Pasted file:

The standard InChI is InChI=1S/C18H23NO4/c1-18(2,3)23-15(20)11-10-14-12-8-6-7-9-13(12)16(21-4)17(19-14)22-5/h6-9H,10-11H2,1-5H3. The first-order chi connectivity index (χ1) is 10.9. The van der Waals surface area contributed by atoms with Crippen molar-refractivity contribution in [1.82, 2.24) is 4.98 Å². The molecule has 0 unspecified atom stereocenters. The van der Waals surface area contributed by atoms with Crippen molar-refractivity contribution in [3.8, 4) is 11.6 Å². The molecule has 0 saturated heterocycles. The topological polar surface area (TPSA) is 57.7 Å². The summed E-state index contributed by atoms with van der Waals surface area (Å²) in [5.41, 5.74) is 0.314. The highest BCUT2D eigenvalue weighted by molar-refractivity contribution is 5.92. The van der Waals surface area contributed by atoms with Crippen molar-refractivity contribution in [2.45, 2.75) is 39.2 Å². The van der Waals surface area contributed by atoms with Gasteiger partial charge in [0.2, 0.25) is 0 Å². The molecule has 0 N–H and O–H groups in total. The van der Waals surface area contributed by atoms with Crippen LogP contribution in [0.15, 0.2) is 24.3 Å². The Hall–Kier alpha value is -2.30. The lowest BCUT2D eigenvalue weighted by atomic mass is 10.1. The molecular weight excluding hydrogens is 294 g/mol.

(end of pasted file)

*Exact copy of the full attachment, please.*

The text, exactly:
The standard InChI is InChI=1S/C18H23NO4/c1-18(2,3)23-15(20)11-10-14-12-8-6-7-9-13(12)16(21-4)17(19-14)22-5/h6-9H,10-11H2,1-5H3. The first-order chi connectivity index (χ1) is 10.9. The van der Waals surface area contributed by atoms with Crippen molar-refractivity contribution in [1.82, 2.24) is 4.98 Å². The molecule has 0 unspecified atom stereocenters. The van der Waals surface area contributed by atoms with Crippen molar-refractivity contribution in [3.8, 4) is 11.6 Å². The molecule has 0 saturated heterocycles. The topological polar surface area (TPSA) is 57.7 Å². The summed E-state index contributed by atoms with van der Waals surface area (Å²) in [5.41, 5.74) is 0.314. The highest BCUT2D eigenvalue weighted by molar-refractivity contribution is 5.92. The van der Waals surface area contributed by atoms with Crippen molar-refractivity contribution in [2.45, 2.75) is 39.2 Å². The van der Waals surface area contributed by atoms with Gasteiger partial charge in [0.2, 0.25) is 0 Å². The molecule has 0 N–H and O–H groups in total. The van der Waals surface area contributed by atoms with Crippen LogP contribution in [0.15, 0.2) is 24.3 Å². The Hall–Kier alpha value is -2.30. The lowest BCUT2D eigenvalue weighted by atomic mass is 10.1. The molecular weight excluding hydrogens is 294 g/mol.